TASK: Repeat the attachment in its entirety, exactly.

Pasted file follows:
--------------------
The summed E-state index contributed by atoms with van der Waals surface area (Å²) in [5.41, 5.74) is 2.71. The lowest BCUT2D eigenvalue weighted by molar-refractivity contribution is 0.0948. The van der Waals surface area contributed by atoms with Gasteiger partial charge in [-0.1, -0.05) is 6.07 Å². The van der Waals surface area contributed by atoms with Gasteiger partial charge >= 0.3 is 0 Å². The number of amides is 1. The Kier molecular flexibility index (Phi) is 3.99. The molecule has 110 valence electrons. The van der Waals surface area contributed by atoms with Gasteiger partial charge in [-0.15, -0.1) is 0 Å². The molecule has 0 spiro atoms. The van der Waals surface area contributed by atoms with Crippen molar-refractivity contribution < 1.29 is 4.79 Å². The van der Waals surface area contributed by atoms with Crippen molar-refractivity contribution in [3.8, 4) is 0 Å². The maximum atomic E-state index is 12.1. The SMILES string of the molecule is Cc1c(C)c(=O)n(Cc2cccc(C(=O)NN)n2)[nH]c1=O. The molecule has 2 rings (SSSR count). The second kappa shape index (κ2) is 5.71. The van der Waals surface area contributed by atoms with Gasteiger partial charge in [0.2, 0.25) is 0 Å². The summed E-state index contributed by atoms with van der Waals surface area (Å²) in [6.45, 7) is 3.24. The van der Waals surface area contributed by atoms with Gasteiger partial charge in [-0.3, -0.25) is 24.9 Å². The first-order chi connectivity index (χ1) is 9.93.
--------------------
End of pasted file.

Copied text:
The summed E-state index contributed by atoms with van der Waals surface area (Å²) in [5.41, 5.74) is 2.71. The lowest BCUT2D eigenvalue weighted by molar-refractivity contribution is 0.0948. The van der Waals surface area contributed by atoms with Gasteiger partial charge in [-0.1, -0.05) is 6.07 Å². The van der Waals surface area contributed by atoms with Gasteiger partial charge >= 0.3 is 0 Å². The number of amides is 1. The Kier molecular flexibility index (Phi) is 3.99. The molecule has 110 valence electrons. The van der Waals surface area contributed by atoms with Gasteiger partial charge in [-0.15, -0.1) is 0 Å². The molecule has 0 spiro atoms. The van der Waals surface area contributed by atoms with Crippen molar-refractivity contribution < 1.29 is 4.79 Å². The van der Waals surface area contributed by atoms with Crippen molar-refractivity contribution in [3.8, 4) is 0 Å². The maximum atomic E-state index is 12.1. The SMILES string of the molecule is Cc1c(C)c(=O)n(Cc2cccc(C(=O)NN)n2)[nH]c1=O. The molecule has 2 rings (SSSR count). The second kappa shape index (κ2) is 5.71. The van der Waals surface area contributed by atoms with Gasteiger partial charge in [0.2, 0.25) is 0 Å². The summed E-state index contributed by atoms with van der Waals surface area (Å²) in [6.45, 7) is 3.24. The van der Waals surface area contributed by atoms with Gasteiger partial charge in [-0.3, -0.25) is 24.9 Å². The first-order chi connectivity index (χ1) is 9.93.